There's also a huge difference between people spending hours checking their Facebook page than there is people checking it for a minute or two a few times a day, even if they aren't on an officially company break at the time. You can ban Facebook from the workplace, but it's not going to stop people from taking those one or two minute diversion breaks throughout the day. Block Facebook and among other things people will

    1. Talk to a co-worker
    2. Grab another cup of coffee or tea
    3. Spend an extra minute in the bathroom
    4. Daydream

    I could go on.

    Blocking Facebook will do nothing to increase productivity. If you have employees who are wasting a significant amount of time each day then yes, there is a problem, but it's with that employee. The problem isn't with the specific way they chose to waste their time. There are an infinite number of ways to waste time and you can't possibly block all of them.

    People are hired for general tasks, like- service the store (meaning serve customers, stock the shelves, pick up after customers and restack, answer questions and do anything else that needs to be done to keep this business running.
    True. Those are still all tasks. Again if you have 2 employees both stocking shelves. One spends every minute of their time stocking and gets 'x' amount of stocking done and the 2nd employee spends that same time less 10 minutes for whatever diversion and gets '2x' amount of stocking done, are you suggesting employee one is the better employee because more of that employees minutes could be checked off as work?

    Are you suggesting that if you micromanage employee #2 so he or she is now working every minute, but only getting 'x' stocking done that you've done a good thing for your business?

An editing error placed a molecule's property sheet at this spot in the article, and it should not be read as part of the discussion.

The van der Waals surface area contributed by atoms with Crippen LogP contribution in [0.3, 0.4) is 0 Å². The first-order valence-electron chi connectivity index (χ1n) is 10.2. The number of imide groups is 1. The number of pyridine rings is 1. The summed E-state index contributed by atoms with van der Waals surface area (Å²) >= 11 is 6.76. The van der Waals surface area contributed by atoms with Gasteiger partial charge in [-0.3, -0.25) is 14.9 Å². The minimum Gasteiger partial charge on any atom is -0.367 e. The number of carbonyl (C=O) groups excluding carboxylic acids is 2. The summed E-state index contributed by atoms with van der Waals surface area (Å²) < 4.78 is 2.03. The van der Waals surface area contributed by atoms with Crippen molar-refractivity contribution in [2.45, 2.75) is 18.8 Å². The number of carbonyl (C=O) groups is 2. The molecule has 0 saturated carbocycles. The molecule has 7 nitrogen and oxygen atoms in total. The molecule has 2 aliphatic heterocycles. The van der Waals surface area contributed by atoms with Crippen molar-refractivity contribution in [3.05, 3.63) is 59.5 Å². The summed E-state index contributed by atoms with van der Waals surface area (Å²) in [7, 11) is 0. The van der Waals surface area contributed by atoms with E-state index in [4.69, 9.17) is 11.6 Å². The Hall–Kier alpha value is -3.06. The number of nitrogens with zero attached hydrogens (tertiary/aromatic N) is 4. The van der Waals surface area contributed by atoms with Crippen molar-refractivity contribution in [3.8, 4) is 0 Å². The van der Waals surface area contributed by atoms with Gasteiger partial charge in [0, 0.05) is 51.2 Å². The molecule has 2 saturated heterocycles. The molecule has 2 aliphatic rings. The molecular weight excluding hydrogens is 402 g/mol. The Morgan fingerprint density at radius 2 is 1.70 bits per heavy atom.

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    Quote Originally Posted by Spider View Post

    In today's business world, businesses do not hire people to do specific tasks (again, the factory mentality.) People are hired for general tasks, like - service the store (meaning serve customers, stock the shelves, pick up after customers and restack, answer questions and do anything else that needs to be done to keep this business running.)
    I think you misunderstand me. I'm not advocating hiring for tasks, I'm advocating hiring for results. The result is the store runs efficiently and profitably. I am not advocating facebooking while the floor obviously needs sweeping. I *am* saying the "gee, the store looks fine, the customers are happy, and things are well, but wow, I saw you standing around for five minutes... couldn't you be doing something?" is a very old school attitude that probably isn't helpful.

    Yes, I don't have any employees, but I've run two large retail operations and have managed enough people to know that the constantly on top / micromanaging attitude generally gets you nothing.

    I advocate this from both ends, too - I think workers should be aware of the business and what needs to be done, and then do it.
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    I'm not advocating hiring for tasks, I'm advocating hiring for results. The result is the store runs efficiently and profitably.
    Yep. Much better way to put it. My bad for putting it on the task instead of the results.
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    Quote Originally Posted by vangogh View Post
    Yep. Much better way to put it. My bad for putting it on the task instead of the results.